Back on the streets of Montreal after a few weeks away, the most immediate and recognizable change in the student movement is the manif casseroles taking place each night in neighborhoods all over the city. Echoing the cacerolazo – used in Chile in 1971 during Salvador Allende’s rule in Chile, and then against Pinochet little more than a decade later – thousands of people armed with pots and pans emerge from their homes at 8 PM each evening to bang and clang and make as much noise as possible. These gatherings are illegal under Law 78, the provincial government’s emergency measure to quell the student uprising by limiting the protesters’ right to assemble. But they often morph into hours-long demonstrations and ad hoc neighborhood assemblies where citizens voice their concerns and listen in return.
Throughout the student strike, now more than one hundred days strong, an ongoing battle for control over sonic space has persisted. It is because the provincial government refused to listen to what the student leaders had to say about the tuition hikes that those same leaders called on students to make themselves heard on the streets. Once the amplitude of the protests reached a decibel deemed dangerous by the government, legions of riot cops were sent in to force those assembled to be silent. The frequent police brutality, and the provincial politicians’ continued disregard for it, only inspired greater numbers to gather in defiance. Thwarted by the escalating demonstrations, the Québec legislature then adopted Law 78, the antidemocratic law that represses the freedom of assembly, the freedom of expression, and the right to protest.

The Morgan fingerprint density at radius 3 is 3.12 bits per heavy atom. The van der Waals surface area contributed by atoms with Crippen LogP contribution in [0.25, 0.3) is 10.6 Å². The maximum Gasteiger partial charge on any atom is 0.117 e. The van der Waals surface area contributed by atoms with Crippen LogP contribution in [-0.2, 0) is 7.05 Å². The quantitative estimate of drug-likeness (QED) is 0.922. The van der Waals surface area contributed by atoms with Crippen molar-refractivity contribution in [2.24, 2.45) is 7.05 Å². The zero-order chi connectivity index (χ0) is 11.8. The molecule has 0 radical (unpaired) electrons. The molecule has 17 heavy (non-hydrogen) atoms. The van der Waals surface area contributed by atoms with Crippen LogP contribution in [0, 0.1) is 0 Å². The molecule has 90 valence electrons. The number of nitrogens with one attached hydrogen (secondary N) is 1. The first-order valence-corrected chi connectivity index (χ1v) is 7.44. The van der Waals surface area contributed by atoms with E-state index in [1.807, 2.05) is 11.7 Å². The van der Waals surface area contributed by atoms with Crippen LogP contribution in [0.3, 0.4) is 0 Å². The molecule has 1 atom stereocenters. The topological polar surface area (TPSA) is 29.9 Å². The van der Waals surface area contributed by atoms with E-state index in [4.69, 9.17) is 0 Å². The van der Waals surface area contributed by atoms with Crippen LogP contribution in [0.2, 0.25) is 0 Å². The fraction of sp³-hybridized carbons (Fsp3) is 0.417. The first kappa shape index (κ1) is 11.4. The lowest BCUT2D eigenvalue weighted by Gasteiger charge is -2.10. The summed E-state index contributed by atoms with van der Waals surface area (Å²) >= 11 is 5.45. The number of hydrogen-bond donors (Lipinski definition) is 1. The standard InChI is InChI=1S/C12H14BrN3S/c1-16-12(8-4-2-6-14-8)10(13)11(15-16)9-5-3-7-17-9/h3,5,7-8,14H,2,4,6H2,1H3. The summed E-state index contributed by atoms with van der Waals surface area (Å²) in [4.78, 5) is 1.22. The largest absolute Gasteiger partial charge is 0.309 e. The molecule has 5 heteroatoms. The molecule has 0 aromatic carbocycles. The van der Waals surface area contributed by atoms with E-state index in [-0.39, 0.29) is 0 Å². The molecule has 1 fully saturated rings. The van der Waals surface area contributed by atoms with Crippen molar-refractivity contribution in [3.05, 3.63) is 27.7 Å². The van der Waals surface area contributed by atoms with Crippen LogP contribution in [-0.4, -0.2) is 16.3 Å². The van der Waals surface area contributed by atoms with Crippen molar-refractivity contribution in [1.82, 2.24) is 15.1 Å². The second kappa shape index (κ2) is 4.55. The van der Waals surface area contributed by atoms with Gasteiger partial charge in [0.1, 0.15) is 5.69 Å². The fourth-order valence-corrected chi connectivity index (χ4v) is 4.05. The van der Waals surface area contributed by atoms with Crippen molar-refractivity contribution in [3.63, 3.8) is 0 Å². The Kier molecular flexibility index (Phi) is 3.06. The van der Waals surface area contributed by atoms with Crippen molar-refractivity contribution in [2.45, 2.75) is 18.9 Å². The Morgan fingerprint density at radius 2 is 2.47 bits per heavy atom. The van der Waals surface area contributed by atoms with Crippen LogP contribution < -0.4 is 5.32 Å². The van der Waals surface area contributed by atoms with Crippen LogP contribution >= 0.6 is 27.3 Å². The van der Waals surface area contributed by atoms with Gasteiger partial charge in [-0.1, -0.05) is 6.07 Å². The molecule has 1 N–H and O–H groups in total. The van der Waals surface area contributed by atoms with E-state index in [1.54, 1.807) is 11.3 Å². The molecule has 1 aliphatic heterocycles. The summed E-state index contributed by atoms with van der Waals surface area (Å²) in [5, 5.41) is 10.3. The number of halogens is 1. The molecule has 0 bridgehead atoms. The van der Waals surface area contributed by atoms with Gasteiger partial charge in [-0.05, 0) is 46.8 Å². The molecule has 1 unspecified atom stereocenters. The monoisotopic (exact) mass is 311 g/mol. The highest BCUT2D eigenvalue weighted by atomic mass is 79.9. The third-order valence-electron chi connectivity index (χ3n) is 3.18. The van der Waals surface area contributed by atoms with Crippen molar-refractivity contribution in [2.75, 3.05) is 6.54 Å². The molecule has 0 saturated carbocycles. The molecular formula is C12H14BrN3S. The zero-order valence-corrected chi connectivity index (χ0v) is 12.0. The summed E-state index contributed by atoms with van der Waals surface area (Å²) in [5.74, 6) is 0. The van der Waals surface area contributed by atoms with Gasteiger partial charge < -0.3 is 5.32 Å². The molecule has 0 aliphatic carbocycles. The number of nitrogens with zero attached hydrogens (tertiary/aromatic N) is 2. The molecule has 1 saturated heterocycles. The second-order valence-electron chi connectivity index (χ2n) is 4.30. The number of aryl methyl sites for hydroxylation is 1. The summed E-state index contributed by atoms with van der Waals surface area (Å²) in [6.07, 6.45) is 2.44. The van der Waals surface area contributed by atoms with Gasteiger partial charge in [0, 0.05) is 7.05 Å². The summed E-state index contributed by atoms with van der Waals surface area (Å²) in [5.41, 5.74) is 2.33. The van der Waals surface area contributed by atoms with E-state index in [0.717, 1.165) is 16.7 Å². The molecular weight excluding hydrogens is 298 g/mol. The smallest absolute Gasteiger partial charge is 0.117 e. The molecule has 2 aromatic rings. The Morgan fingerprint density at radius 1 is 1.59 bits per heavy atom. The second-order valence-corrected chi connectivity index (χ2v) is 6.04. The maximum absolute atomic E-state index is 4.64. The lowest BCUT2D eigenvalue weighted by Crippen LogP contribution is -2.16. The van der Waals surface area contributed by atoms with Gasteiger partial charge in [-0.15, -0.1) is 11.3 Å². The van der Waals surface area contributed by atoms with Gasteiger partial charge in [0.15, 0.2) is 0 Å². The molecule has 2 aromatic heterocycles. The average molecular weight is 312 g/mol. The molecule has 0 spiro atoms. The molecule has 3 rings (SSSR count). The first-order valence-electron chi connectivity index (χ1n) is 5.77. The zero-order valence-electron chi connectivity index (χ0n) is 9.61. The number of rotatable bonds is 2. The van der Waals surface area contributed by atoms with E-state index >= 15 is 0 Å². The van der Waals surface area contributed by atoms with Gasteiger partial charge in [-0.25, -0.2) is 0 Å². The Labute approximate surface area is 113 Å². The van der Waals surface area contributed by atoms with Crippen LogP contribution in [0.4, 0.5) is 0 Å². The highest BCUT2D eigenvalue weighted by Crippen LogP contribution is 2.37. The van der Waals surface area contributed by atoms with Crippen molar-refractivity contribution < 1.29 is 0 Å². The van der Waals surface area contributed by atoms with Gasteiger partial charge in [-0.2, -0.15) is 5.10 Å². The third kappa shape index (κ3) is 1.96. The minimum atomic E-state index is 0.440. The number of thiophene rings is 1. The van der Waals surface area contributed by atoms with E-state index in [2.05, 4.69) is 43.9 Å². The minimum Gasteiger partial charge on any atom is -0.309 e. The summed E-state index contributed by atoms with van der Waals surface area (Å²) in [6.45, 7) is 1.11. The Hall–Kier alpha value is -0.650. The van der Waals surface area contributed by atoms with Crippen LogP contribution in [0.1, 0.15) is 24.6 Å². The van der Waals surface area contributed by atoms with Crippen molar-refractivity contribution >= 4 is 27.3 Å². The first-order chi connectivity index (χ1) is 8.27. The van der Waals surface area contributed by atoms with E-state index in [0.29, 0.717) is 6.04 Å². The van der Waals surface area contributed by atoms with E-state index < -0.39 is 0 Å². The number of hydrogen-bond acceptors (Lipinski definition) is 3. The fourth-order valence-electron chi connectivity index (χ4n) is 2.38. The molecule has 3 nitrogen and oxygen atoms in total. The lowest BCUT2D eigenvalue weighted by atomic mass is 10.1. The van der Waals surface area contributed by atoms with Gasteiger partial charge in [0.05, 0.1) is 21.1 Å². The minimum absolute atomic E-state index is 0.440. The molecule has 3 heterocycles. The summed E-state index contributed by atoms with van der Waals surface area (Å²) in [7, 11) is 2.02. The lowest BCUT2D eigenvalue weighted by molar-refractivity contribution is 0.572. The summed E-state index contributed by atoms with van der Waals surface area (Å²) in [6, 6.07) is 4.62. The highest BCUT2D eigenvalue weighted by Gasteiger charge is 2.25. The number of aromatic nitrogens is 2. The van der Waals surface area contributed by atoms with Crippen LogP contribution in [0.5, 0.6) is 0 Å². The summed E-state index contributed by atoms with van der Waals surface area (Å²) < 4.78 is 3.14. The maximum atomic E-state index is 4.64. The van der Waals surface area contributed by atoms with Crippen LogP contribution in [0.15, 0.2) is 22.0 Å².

During the nightly student marches, riot cops beat their shields with their batons, in unison, before violently charging the assembled protesters. This is a well known intimidation tactic police use to magnify their presence. Montreal’s casserole protest is so effective because it seizes that aural space from the police in an act of civic reclamation. The state-sponsored weaponry of baton and shield are defused by otherwise innocuous domestic cookware. In the hands of the city’s residents – students, children, parents, and seniors alike – these simple utensils seem indomitable.
Photo by Magdalena Olszanowski.
Originally published online by n+1, May 2012.